Memphis Minnie & Kansas Joe – Complete Recordings 1929 – 1934 Vol. 1: (1929-1930)
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Memphis Minnie & Kansas Joe
Complete Recordings 18 June 1929 – 10 September 1934
Vol 1: 18th June 1929 to 29th May 1930
Featuring the recordings of:
Kansas Joe And Memphis Minnie: Joe McCoy (Kansas Joe), vocal (1, 2, 3, 5) / guitar; Memphis Minnie, vocal (3, 4, 5) / guitar. Memphis Minnie, vocal (7, 8, 9) / guitar (8, 9); Kansas Joe McCov, vocal (9) / guitar. Memphis Minnie And Kansas Joe, vocal duet; accompanied by own guitar duet. Memphis Minnie, vocal / guitar; Joe McCoy, guitar. Minnie McCoy And Joe Johnson; Memphis Minnie, Kansas Joe, vocal duet; accompanied by own guitar duet. Memphis Minnie, vocal / guitar; accompanied by Memphis Jug Band: Will Shade, harmonica; Charlie Burse, guitar; Hambone Lewis, jug. McCoy And Johnson: Memphis Minnie, Kansas Joe, vocal duet (19,20); accompanied by Memphis Minnie, Kansas Joe, guitar; Memphis Minnie, vocal; accompanied by own and Kansas Joe, guitar (21). Kansas Joe And Memphis Minnie, vocal duet; accompanied by own guitar duet. Kansas Joe, vocal / guitar; Memphis Minnie, guitar
Genres: Blues, Country Blues, Memphis Blues, Tennessee Blues, Country Blues Guitar, Jug Band, Blues Harmonica, Female Blues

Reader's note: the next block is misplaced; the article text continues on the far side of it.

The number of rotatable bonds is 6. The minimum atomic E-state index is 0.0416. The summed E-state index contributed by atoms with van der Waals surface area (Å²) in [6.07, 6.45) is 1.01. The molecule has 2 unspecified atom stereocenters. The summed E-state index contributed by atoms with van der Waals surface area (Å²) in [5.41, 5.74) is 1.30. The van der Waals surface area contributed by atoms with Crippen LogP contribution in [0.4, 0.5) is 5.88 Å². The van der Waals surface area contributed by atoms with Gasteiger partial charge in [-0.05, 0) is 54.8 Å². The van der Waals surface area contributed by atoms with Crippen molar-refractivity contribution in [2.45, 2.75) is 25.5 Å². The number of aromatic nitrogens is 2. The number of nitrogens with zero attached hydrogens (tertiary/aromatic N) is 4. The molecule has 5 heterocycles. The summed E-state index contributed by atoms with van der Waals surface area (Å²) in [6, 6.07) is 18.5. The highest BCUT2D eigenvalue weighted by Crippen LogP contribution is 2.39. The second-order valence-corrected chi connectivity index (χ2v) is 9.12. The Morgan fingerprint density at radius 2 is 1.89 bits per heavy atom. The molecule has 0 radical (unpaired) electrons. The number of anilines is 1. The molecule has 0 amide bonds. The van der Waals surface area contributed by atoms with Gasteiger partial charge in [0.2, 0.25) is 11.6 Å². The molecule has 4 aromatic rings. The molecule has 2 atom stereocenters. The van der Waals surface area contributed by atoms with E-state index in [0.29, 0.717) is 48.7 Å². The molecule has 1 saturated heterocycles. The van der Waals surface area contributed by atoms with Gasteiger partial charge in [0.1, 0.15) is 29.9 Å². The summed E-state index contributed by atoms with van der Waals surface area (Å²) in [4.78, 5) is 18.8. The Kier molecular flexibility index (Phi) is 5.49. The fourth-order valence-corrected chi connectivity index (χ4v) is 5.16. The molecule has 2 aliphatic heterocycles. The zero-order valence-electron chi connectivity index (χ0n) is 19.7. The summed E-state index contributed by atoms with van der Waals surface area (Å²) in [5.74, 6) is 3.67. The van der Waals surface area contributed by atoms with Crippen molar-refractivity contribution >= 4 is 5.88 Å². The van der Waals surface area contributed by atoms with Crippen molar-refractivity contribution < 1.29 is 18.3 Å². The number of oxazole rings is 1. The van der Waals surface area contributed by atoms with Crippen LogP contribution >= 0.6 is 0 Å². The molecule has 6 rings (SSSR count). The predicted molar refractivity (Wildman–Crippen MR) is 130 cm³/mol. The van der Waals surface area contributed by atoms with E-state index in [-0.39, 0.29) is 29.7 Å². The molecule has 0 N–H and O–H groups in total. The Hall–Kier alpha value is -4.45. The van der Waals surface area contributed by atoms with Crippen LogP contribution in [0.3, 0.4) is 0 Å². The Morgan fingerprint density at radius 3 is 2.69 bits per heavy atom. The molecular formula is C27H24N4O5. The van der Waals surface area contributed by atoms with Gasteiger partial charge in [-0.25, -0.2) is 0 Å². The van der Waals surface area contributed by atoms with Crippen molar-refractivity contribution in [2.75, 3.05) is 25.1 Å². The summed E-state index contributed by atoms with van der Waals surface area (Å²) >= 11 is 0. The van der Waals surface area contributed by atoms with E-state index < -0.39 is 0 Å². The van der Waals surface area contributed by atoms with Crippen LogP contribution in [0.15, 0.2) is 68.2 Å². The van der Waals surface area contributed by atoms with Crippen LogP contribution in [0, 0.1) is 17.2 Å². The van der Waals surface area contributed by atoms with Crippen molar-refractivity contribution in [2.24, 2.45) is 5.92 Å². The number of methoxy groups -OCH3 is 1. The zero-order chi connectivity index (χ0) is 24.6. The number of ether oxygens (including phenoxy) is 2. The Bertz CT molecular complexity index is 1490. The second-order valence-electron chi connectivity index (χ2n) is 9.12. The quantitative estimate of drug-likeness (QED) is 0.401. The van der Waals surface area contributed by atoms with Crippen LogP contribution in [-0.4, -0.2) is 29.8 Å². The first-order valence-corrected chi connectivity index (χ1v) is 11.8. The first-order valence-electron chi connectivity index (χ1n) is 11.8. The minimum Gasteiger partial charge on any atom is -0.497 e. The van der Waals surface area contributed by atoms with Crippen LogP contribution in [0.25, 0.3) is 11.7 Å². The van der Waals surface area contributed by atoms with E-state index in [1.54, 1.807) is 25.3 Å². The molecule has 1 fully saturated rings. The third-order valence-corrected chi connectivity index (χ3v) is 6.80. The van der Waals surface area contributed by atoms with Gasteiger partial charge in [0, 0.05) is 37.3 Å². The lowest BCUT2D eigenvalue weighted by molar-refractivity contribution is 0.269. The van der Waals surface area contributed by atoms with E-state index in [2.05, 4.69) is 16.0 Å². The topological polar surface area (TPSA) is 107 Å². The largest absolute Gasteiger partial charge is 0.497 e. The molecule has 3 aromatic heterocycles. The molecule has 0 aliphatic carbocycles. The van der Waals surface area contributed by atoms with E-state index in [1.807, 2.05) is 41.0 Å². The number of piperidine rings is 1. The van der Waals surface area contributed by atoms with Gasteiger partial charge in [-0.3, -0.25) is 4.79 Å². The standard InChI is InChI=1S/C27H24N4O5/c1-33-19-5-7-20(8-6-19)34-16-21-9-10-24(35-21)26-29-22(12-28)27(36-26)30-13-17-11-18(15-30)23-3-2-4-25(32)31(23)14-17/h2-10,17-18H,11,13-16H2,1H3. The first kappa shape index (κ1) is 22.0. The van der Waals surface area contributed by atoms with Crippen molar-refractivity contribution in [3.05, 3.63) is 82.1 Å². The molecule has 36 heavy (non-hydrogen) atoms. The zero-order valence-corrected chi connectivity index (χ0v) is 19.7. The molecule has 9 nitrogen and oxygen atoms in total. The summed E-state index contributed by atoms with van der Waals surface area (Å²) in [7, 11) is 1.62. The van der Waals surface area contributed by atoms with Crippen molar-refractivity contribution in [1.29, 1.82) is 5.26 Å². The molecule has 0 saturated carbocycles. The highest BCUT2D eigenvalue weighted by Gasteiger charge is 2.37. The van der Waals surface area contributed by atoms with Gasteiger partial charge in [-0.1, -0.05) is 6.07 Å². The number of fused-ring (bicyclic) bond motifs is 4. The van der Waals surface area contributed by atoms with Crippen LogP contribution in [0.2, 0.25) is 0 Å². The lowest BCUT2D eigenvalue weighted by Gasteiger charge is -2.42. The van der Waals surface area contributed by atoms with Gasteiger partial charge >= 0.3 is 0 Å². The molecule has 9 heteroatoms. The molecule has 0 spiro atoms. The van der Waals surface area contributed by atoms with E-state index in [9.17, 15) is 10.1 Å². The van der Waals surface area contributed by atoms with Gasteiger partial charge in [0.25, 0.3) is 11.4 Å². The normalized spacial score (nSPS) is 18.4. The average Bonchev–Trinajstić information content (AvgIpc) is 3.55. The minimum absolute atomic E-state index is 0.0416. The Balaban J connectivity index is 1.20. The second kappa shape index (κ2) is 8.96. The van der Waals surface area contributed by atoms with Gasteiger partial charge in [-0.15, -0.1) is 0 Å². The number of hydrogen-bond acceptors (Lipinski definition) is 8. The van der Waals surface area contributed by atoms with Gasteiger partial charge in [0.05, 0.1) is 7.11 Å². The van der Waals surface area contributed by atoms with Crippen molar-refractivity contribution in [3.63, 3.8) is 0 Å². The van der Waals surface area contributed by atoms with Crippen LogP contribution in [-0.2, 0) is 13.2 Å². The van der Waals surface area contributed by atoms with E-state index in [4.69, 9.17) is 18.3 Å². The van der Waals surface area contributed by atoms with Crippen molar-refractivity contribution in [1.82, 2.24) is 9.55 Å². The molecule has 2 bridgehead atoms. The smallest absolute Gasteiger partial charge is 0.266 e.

Abridged from this albums original booklet notes: Recording as Kansas Joe and Memphis Minnie at their 1929 debut recording session the couple cut six numbers, three featuring Kansas Joe as a vocalist, two with Minnie taking the vocals and the third found them duetting. These recordings weren’t afforded immediate issue but were released over a period of time. For example, the coupling Bumble Bee / I Want That was not on sale until some fifteen months later. It was to be the suggestive Bumble Bee (“Got the best stinger I’ve ever seen”) that was to make Memphis Minnie. So successful was the song that Victor “borrowed” Minnie to record a version fronting a caucus of the Memphis Jug Band. Vocalion then responded with Bumble Bee No. 2 and New Bumble Bee. The song was such hot property on the race market that in the last six months of 1930, unreleased recordings apart, there were no fewer than five versions, on three different labels, of Bumble Bee three of which are present on this compilation. The sheer drive of the two guitars, the strength of imagery and intuitive awareness of one another’s musical needs made for a perfect team. Take a song like, When The Levee Breaks, that lyrically mirrors the harsh realities of living near the artificial river banks with lines like, “If it keep on raining, levee’s gonna break an’ all these people have no place to stay” whilst the twin guitar rhythms help create a complete fusion of feeling. On less intense, more hokum based numbers like She Wouldn’t Give Me None or Can I Do It For You a variant on the “Mama Let Me Lay It On You” theme) the duo display astonishing empathy in their guitar playing, most notably by Minnie. To quote guitarist Woody Mann on her technique “she seemed to be able to pick sounds from all around Memphis and integrate them into her playing”. As main vocalist Memphis Minnie can be heard on Mister Tango Blues and I’m Talking About You and give good insight into her ability to modulate her voice to suit the mood of the lyric. Whether it be slow meaningful blues or up-tempo lighter material she judiciously croaks, moans, twists and cracks her voice to achieve a fine sense of the dramatic.Alan Balfour Copyright 1991: Document Records